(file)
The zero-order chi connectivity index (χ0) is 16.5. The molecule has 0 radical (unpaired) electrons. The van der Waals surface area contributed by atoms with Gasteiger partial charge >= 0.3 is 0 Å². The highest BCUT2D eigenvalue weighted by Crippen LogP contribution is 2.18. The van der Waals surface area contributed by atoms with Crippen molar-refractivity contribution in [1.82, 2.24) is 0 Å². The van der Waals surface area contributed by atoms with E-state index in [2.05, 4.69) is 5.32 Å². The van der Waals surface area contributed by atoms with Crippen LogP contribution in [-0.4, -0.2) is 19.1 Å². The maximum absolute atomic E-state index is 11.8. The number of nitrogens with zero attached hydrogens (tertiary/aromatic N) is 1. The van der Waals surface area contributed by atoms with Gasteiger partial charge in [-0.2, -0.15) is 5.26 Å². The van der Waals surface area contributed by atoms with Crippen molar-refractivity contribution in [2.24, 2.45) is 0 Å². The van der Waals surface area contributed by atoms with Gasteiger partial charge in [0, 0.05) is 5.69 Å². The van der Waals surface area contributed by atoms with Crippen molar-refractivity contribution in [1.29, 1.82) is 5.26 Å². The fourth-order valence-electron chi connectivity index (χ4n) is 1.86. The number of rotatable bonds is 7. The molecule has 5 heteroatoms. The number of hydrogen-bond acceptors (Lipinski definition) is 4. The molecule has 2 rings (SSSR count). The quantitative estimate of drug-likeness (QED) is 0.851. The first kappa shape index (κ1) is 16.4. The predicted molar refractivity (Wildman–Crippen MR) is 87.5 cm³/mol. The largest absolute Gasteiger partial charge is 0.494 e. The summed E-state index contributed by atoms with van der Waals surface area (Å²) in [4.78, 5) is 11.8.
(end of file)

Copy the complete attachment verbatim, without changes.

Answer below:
The zero-order chi connectivity index (χ0) is 16.5. The molecule has 0 radical (unpaired) electrons. The van der Waals surface area contributed by atoms with Gasteiger partial charge >= 0.3 is 0 Å². The highest BCUT2D eigenvalue weighted by Crippen LogP contribution is 2.18. The van der Waals surface area contributed by atoms with Crippen molar-refractivity contribution in [1.82, 2.24) is 0 Å². The van der Waals surface area contributed by atoms with E-state index in [2.05, 4.69) is 5.32 Å². The van der Waals surface area contributed by atoms with Crippen LogP contribution in [-0.4, -0.2) is 19.1 Å². The maximum absolute atomic E-state index is 11.8. The number of nitrogens with zero attached hydrogens (tertiary/aromatic N) is 1. The van der Waals surface area contributed by atoms with Gasteiger partial charge in [-0.2, -0.15) is 5.26 Å². The van der Waals surface area contributed by atoms with Crippen molar-refractivity contribution in [2.24, 2.45) is 0 Å². The van der Waals surface area contributed by atoms with Gasteiger partial charge in [0, 0.05) is 5.69 Å². The van der Waals surface area contributed by atoms with Crippen molar-refractivity contribution in [1.29, 1.82) is 5.26 Å². The fourth-order valence-electron chi connectivity index (χ4n) is 1.86. The number of rotatable bonds is 7. The molecule has 5 heteroatoms. The number of hydrogen-bond acceptors (Lipinski definition) is 4. The molecule has 2 rings (SSSR count). The quantitative estimate of drug-likeness (QED) is 0.851. The first kappa shape index (κ1) is 16.4. The predicted molar refractivity (Wildman–Crippen MR) is 87.5 cm³/mol. The largest absolute Gasteiger partial charge is 0.494 e. The summed E-state index contributed by atoms with van der Waals surface area (Å²) in [4.78, 5) is 11.8.